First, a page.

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Jakarta Post | Jürgen Rüland writes about ASEAN's connections with other international organizations

The full article titled 'Going global: ASEAN and international organizations' can be read hereafter.

Going global: ASEAN and international organizations

Paper Edition | Page: 7

“ASEAN Community in a Global Community of Nations” was the theme Indonesia chose when it became ASEAN Chair in 2011. One reason for this choice may have been that the government believes a globally more pro-active ASEAN would boost Indonesia’s own aspirations for a greater global role.

However, the theme also acknowledges that only if Southeast Asia acts collectively in international organizations, it may master the multiple challenges posed by rapid global change.

More than ever, international institutions have become arenas for negotiating solutions for global problems. However, institutional politics is not power-free. Great powers usually determine the rules of the game, the decision-making procedures and the norms underlying institutional politics. If smaller and weaker countries want to avoid that they become mere rule-takers, deprived of the gains international cooperation may entail, they must act as a bloc.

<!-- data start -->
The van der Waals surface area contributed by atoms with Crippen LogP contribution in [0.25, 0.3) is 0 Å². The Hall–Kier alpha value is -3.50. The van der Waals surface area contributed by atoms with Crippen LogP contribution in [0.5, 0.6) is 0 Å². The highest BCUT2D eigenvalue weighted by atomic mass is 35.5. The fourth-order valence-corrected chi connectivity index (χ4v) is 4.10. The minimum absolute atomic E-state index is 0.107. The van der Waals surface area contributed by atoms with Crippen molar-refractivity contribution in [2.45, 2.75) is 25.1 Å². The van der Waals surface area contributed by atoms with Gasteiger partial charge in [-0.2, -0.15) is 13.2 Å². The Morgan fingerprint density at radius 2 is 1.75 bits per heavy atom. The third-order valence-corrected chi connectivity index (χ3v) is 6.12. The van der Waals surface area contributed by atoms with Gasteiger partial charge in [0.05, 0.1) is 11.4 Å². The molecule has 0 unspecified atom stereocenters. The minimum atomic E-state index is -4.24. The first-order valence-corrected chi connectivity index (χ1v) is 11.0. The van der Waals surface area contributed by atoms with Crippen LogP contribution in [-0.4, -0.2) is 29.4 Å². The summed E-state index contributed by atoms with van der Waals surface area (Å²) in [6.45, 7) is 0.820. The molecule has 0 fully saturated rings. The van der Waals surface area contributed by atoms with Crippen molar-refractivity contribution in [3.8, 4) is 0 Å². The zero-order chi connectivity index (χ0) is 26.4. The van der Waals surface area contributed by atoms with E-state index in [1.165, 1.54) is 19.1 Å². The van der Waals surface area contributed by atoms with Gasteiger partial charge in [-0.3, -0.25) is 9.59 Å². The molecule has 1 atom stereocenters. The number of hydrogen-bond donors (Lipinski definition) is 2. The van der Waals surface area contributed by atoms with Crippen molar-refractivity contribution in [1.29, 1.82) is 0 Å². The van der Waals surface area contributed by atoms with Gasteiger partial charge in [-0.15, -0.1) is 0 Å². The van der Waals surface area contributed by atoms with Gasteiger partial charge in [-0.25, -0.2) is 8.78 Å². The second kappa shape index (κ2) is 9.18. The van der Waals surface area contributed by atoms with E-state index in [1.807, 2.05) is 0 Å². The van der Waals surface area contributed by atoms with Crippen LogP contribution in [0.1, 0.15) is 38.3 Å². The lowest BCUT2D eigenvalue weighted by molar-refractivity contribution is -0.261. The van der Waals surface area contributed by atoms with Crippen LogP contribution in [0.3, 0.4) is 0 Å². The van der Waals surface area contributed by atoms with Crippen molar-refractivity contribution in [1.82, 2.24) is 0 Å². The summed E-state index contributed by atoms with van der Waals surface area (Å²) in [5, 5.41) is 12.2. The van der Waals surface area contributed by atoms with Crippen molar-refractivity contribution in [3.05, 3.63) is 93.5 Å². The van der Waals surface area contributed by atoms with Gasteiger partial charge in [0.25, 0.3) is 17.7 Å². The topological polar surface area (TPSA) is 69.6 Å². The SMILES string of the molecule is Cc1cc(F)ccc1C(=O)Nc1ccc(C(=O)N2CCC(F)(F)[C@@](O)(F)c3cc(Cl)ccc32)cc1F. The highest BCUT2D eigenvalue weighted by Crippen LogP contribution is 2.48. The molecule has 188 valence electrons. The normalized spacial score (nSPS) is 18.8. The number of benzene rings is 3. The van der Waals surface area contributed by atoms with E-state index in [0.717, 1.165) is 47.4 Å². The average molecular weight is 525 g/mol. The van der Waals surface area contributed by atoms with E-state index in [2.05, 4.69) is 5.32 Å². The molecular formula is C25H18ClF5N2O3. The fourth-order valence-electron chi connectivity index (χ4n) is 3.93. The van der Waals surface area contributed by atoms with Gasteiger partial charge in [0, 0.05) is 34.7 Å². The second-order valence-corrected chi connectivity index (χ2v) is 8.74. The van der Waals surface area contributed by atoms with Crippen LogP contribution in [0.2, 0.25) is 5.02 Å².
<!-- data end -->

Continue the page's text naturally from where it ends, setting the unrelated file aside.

Good examples where institutional control produces asymmetrical material outcomes are the Bretton Woods institutions. Control of the economically advanced countries over decision-making in the World Trade Organization (WTO) and the International Monetary Fund (IMF) benefits rich countries and discriminates against poorer nations.

Several criteria must be fulfilled if ASEAN as a grouping of less powerful states is to become an effective player in global forums: It must (1) have access to the (...)

View the complete article at Jakarta Post Online


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